Bilbao made for a great stopover on the way to the Picos de Europa. We could recover from jet lag while wandering the riverside, exploring the Guggenheim Bilbao, and eating excellent food. Rental car pick up at the train station made it easy to head out toward the Picos the next day.
Friends are visiting Seattle from late June to early July. They recently asked:
I was wondering if there were a few places that you could recommend for some epic hiking. Your flickr account is filled with gorgeous photos of spots that are easy to get to from Seattle, so deciding based on photos seems daunting. We’re thinking of doing three days of hiking (and we’d stay in a cabin overnight) in one or two locations. We’ll have a rental car also. We’re just looking for gorgeous scenery, and up to a moderate level of hiking difficulty. Are there 4 or 5 favorite hikes that fit this that you’d recommend?
This is a challenging time for planning a hiking trip. Some years, the northwest will have warmed up months earlier and the snow will be gone. Other years, many of our favorite trails may still be covered in snow. So, unless you are prepared to deal with snow, you need a base with some different options. There are a few that should fit that bill. Read on for some suggestions of where to stay and corresponding hikes, in both the Cascade and Olympic Mountains.
In February 2017, we spent a long weekend on Kauai, splitting our time between Princeville and Poipu, with hikes along the Nā Pali coast, near Princeville, and in Waimea Canyon State Park, a visit to Kilauea Point, and lots of good food.
We picked Kauai as our February break from Seattle’s rain and grey. Kyle had never been and I had not visited since I was a kid.
We made a last-minute decision to visit Budapest on a winter weekend in February, to enjoy some of the city sights without the crowds (or in some cases, entrance fees) of high season. (This strategy also works quite well for Paris.) Low season apparently began that weekend, if you use the “hop-on-hop-off” tourist bus schedule as a metric. This a brief overview of our 34 hours in Budapest.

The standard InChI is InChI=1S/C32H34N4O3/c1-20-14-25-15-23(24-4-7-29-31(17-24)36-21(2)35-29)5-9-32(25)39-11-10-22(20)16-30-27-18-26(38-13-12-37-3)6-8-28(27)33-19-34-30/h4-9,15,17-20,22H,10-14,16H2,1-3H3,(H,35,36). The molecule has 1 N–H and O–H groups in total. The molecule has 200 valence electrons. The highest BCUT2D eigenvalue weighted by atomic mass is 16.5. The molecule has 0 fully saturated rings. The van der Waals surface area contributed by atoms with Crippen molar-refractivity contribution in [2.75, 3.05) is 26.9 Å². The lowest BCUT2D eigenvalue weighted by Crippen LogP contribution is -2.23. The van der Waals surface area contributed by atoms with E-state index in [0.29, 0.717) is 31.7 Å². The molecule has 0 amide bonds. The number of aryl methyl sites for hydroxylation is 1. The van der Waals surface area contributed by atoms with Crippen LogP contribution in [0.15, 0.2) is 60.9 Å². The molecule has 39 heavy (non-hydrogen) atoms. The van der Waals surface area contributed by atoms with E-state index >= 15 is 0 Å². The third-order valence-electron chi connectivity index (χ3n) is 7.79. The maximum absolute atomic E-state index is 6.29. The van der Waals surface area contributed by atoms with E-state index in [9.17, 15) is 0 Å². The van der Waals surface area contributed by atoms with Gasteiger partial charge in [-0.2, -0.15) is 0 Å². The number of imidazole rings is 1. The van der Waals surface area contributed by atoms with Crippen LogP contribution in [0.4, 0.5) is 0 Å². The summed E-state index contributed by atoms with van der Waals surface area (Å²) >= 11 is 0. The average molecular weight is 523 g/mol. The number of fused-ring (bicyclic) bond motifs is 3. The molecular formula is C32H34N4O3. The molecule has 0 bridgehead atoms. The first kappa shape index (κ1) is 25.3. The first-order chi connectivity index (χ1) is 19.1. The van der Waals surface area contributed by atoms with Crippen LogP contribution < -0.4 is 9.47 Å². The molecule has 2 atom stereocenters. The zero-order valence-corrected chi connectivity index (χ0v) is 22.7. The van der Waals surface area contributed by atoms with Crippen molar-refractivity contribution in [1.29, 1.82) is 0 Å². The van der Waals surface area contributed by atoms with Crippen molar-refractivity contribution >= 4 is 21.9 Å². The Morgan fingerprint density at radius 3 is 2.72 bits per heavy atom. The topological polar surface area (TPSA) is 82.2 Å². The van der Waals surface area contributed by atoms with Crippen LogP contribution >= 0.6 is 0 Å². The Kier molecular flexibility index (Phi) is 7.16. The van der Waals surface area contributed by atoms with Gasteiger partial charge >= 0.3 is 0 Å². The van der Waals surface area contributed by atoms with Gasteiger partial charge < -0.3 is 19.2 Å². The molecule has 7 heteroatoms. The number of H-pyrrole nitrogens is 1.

Paris can be crisp in January, and Paris can be dreary in January. Regardless, it’s wonderful in January. The city is quiet yet alive. Christmas crowds have gone, but lights and decorations remain. It’s a perfect time to go, bundle up, and walk, and walk, and walk, stopping in at sights or for un chocolat chaud.
Rather than summarize any one trip, I’ll mention a few of my favorite highlights, both in the city and day trips, across a few trips.
Since I was about two years old, visiting the White Mountains in New Hampshire and Maine has been part of most of my summers. Over those decades, I’ve explored the mountains and valleys extensively. While I’m always eager to check out a new trail or summit, I want to share a few favorite day hikes to which I keep returning. This post covers hikes in the Presidential Range.
Since I was about two years old, visiting Cold River Camp in the White Mountains in New Hampshire and Maine has been part of most of my summers. Over those decades, I’ve explored the mountains and valleys extensively. While I’m always eager to check out a new trail or summit, I want to share some favorite day hikes to which I keep returning. This post covers hikes in the Carter-Baldface Ranges and Evans Notch area.
Part 2 of our walking trek down the southwestern Portugal coast on sections of the Fisherman’s Trail and Historical Way. This post covers our time after leaving Zambujeira do Mar for Odeceixe, and onward to our final destination, Carrapateira.
With a half-day in Lisbon after our flight, we took a scenic train ride to Sintra for some exploring and made it back to the city in time for dinner. The next day, we set out for Porto Covo by bus to begin our trek along the Fisherman’s Trail (Rota Vicentina).
This post covers our half day in Sintra and starting our trip on the Fisherman’s Trail in Porto Covo. From there, our route took us to Vila Nova de Milfontes, Cavaleiro, and Zambujeira do Mar, with Odeceixe and Carrapateira covered in a subsequent post.
I frequently come back from vacations wanting a few days to recharge. Despite finding our trips invigorating in many ways, the constant decisions (where to eat? what to do? when to do it?) and moving around can also leave me exhausted.
My family’s trips to Cold River Camp, in the White Mountains on the border between New Hampshire and Maine, always leave me refreshed. My family has made the trip every year since I was about two. Since moving to the west coast, I have not made the trip every year. With Kyle’s first trip to Cold River this summer, though, it seems like a good time to share some notes.